Recently, we were asked about emergency preparedness and safety resources for people with Down syndrome. We started to research the topic and found numerous resources that may be helpful to people with Down syndrome and their families. Making plans that account for the specific needs of your family for every possible emergency situation probably feels overwhelming (it does to us!). Developing plans will take time and the plans may change as the needs of your family change. Consider setting aside some time each month to work on emergency preparedness and safety. Some of the resources linked below include checklists and calendars to help you break up the planning process.
Ready is a national public service campaign designed to help people prepare for, respond to, and mitigate emergencies, including natural and man-made disasters. The Emergency Preparedness for People with Disabilities page is a good starting place. Ready also has a page that guides you through filling out an emergency plan online and then creating a PDF of your plan that you can print.
Your city, county, or state may have emergency preparedness resources with information that is more specific to your area. For example, the state of Illinois has a website called Ready Illinois .
American Red Cross
The American Red Cross website provides steps to help you become "Red Cross Ready" for emergencies. The How to Prepare for Emergencies page provides an overview and links to a preparedness essentials checklist and plan templates. You can review resources by type of emergency and by type of need. There is a Disaster Safety for People with Disabilities page as well.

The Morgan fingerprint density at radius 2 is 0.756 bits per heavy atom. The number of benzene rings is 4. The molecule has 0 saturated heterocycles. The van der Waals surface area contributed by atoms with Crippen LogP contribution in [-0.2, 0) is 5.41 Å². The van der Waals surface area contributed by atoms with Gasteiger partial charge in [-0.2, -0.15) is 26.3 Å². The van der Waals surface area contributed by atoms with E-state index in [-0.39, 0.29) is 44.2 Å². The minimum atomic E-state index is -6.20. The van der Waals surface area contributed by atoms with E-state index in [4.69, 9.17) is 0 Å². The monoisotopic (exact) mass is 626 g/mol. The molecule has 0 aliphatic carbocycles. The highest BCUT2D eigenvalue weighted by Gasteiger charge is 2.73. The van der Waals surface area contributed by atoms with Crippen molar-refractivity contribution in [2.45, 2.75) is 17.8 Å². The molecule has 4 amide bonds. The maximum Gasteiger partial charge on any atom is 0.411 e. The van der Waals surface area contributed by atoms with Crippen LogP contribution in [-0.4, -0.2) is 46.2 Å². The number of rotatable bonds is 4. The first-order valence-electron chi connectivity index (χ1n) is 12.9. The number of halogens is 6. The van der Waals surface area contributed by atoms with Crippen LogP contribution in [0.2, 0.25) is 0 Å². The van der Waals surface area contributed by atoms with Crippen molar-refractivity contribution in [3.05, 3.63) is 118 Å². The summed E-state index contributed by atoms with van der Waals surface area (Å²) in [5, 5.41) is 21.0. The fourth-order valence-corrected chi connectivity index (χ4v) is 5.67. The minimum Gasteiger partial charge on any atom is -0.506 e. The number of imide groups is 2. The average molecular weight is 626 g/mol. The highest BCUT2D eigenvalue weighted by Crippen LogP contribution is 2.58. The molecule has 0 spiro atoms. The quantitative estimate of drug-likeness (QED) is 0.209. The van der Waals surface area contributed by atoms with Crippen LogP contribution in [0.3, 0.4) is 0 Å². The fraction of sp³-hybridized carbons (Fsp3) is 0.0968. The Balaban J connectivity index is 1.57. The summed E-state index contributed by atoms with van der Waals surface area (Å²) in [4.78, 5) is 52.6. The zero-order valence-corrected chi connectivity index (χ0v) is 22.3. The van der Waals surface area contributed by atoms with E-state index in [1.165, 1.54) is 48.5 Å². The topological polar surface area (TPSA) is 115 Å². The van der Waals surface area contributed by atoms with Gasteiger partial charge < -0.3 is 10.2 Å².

Temple University Institute on Disabilities
The Temple University Institute on Disabilities has emergency preparedness resources developed specifically for people with disabilities. Their resources include free downloadable emergency communication picture aids that have words related to emergencies.
Autism Services, Education, Resources, and Training (ASERT) is a program that was started in Pennsylvania to provide information and resources for people with autism and their families. They have developed several visuals and social stories that individuals with Down syndrome (with or without autism) may find helpful.
When to call 911
The resources above are a small sample of emergency and safety resources that are available. Have you used any of them? Were they helpful? Do you know of other resources? Please contact us to share your feedback and ideas.